Victoria Mitchell, a student social worker training at Brunel University, was on placement at Friendship Works for six months. During her time here, she spent some time researching autism and how to befriend and support a child affected by it. We are sharing her findings as part of our #BeAFriend campaign.
This blog presents the reader with a guide on how to befriend a person with autism and to make them feel more comfortable and included within a society that often leaves them out.
The young people Friendship Works support have often had a very difficult start in life. This can make coping with emotions and forming bonds with others difficult. Some the children we support are also on the autistic spectrum, which can further exacerbate these difficulties. People on the autistic spectrum generally struggle to communicate their own feelings or to understand the emotions of others. They find it more difficult to pick up and interpret non-verbal clues that most of us use to understand the world around us.
Many young people with autism struggle to make friends because they don’t always know how to interact with those around them. Many tasks and elements of everyday life that others find easy can be difficult and frustrating for children and young people with autistic traits.
A very important objective of Friendship Works mentoring service is to provide a child with a friendship mentor who will support their social and emotional development. Our hope is that a safe, supportive friendship between a child and their mentor will lead to an increased ability to understand, manage and express feelings, to show empathy and to make and maintain positive relationships and attachments to others. For mentors matched with a child on the autistic spectrum, it can be more challenging to support development in this area, but it is even more crucial.
You don’t need to have any specialist training to befriend a child with autism, but can be helpful to think about the best way to build that friendship.
Think about it this way: What if you had to learn social rules that everyone else seemed to already know? What if you consistently had to work at understanding any emotions, even if this understanding did not help? What if you did not know what to do when you were feeling empathetic, embarrassed, or jealous? What if you had to constantly struggle to figure out how those around you felt and thought, even if they directly told you?
Many of the questions above are issues that people with autism may struggle with on a daily basis. Many autistic people would love to have friends and to be included, but they may not know how. Here are some ideas that may be useful to you when befriending a person with autism and forming with them a lasting friendship and bond:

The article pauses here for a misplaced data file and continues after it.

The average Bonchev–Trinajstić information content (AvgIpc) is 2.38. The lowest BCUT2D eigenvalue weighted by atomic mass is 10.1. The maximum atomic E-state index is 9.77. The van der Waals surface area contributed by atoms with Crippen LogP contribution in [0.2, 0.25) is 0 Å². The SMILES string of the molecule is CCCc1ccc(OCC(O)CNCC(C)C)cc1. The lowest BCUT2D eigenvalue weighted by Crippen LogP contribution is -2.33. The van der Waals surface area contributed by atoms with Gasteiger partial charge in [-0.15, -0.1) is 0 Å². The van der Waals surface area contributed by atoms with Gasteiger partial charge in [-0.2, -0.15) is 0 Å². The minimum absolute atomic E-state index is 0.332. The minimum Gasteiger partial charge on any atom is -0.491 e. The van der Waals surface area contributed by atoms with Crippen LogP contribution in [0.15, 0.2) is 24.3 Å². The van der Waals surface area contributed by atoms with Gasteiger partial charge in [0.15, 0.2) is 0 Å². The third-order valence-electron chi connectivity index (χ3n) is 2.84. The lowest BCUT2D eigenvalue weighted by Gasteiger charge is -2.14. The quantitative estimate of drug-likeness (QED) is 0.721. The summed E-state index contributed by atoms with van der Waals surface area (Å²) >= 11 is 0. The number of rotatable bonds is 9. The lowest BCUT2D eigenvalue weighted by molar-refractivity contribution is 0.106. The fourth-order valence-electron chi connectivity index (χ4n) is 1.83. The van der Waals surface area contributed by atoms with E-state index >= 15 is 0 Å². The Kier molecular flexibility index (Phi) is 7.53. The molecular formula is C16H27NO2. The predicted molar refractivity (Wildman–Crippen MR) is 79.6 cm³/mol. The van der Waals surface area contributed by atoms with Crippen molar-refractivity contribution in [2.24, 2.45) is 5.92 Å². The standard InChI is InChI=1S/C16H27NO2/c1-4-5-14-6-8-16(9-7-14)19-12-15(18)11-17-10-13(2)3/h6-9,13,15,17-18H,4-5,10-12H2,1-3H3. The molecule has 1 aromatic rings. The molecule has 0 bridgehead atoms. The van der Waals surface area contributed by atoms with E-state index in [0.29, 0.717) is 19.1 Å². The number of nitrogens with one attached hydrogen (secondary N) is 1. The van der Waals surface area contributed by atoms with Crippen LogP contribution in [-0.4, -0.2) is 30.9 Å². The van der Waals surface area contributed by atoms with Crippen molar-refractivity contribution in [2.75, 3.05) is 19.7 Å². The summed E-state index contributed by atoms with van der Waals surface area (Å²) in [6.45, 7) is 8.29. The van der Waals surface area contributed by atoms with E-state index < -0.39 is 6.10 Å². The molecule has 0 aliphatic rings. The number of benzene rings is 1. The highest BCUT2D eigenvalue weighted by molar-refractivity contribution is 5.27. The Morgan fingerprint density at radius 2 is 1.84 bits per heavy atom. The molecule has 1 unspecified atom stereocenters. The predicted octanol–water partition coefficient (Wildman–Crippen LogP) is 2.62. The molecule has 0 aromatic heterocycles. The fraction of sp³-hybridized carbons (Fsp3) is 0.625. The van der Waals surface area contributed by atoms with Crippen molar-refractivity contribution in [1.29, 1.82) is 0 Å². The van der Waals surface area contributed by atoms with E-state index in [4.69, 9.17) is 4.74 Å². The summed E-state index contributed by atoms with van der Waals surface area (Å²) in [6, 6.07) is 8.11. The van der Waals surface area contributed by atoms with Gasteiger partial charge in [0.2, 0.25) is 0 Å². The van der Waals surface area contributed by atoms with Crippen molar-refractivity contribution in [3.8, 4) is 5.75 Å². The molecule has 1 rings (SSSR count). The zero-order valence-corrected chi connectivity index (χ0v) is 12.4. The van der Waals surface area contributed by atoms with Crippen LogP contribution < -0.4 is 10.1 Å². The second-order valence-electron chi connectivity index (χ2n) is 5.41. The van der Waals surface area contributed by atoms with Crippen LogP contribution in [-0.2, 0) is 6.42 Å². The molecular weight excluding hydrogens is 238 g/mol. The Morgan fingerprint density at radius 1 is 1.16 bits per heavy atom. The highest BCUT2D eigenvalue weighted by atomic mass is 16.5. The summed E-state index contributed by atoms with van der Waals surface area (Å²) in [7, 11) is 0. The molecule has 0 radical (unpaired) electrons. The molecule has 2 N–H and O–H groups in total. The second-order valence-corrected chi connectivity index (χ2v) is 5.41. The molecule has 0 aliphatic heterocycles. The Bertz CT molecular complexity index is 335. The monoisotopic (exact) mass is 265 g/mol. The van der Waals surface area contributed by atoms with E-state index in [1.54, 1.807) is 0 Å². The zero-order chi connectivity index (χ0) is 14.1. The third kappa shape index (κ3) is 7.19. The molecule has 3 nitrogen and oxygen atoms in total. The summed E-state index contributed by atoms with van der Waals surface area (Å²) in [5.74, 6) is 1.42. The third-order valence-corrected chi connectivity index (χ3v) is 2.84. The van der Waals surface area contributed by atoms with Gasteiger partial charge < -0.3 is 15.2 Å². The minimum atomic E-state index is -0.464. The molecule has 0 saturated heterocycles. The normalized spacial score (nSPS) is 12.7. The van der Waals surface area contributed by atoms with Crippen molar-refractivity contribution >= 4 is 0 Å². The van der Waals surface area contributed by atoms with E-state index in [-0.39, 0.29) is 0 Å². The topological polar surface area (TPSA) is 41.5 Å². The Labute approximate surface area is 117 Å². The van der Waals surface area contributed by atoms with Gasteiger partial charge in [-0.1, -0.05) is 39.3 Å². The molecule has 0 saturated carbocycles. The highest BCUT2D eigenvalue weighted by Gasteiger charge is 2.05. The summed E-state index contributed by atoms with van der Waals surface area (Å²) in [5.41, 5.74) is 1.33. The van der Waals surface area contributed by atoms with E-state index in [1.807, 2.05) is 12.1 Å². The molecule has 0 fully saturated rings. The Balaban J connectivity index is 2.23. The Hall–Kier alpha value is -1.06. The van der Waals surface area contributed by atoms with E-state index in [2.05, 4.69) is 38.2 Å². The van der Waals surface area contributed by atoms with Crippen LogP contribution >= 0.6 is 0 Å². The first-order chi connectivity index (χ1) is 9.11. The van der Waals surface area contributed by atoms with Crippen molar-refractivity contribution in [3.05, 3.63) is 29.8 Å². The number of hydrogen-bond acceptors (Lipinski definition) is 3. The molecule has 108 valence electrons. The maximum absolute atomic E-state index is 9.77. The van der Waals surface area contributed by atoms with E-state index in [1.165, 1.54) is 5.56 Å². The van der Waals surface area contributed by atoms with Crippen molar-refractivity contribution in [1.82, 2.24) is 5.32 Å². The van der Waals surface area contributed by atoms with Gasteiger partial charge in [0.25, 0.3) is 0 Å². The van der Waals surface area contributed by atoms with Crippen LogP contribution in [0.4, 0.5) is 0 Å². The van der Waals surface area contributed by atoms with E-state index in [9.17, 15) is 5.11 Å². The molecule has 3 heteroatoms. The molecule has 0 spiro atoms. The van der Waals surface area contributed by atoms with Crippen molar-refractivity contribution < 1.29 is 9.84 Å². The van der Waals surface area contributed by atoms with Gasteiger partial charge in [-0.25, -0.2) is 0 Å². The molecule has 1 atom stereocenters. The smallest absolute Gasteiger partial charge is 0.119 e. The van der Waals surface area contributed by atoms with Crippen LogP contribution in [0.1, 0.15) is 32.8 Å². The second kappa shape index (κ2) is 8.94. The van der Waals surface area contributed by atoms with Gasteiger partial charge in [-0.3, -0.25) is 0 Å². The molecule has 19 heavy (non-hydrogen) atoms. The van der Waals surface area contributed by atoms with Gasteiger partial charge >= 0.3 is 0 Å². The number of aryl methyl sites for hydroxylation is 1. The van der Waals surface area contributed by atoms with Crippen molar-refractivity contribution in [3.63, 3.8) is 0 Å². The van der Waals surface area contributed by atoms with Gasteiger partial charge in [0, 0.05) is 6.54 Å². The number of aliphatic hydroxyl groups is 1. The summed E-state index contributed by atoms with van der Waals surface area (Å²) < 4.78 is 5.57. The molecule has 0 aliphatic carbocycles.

1) Take the initiative to include him/her. They may desperately want to be included but may not know how to ask to do an activity. Be specific about suggestions. Give them options that they can thoroughly understand so that they have the opportunity to make informed decisions.
2) Find common interests with them. It is easier to share or talk about something you both like to do. They may need this common interest to hold onto throughout their friendship with you. This can act as a tool for them to access when they feel awkward with silence, under pressure or not sure about how to socially interact with those around them.
3) Be persistent while being patient. It may take more time for a person with autism to respond than it does for others. This does not mean that they are not interested in you or the activity you are doing, so please do not feel disheartened.
4) Communicate very clearly. Try to speak at a reasonable speed and volume. Use short sentences, gestures, pictures, and facial expressions. All of these may help them better understand what you are communicating. Try to speak literally. They may not understand common figures of speech, such as ‘it’s raining cats and dogs!’ They may not understand that it is just a figure of speech, and may become very frustrated.
5) Remember that they may suffer from sensory sensitivity. They may feel uncomfortable in certain situations or crowds. Ask them if they are okay. Sometimes, they just need a break. This does not necessarily mean they want to end the activity, so do not automatically assume that.
6) Give them feedback. If they do or say something that you feel is inappropriate, it is okay to say so nicely. However, it is best to give suggestions on the right thing to do. Simply stating that it is not okay to do something is not enough. You could suggest something they could do in the future to help them better understand the situation and their actions.
I hope you have found this blog useful. If you are interested in becoming a friend to a young person with autism, please visit the Volunteer section for more information. We would love to hear from you and greatly appreciate your interest in becoming a mentor.
Some content of this blog, and the above list have been adapted from information on these sites: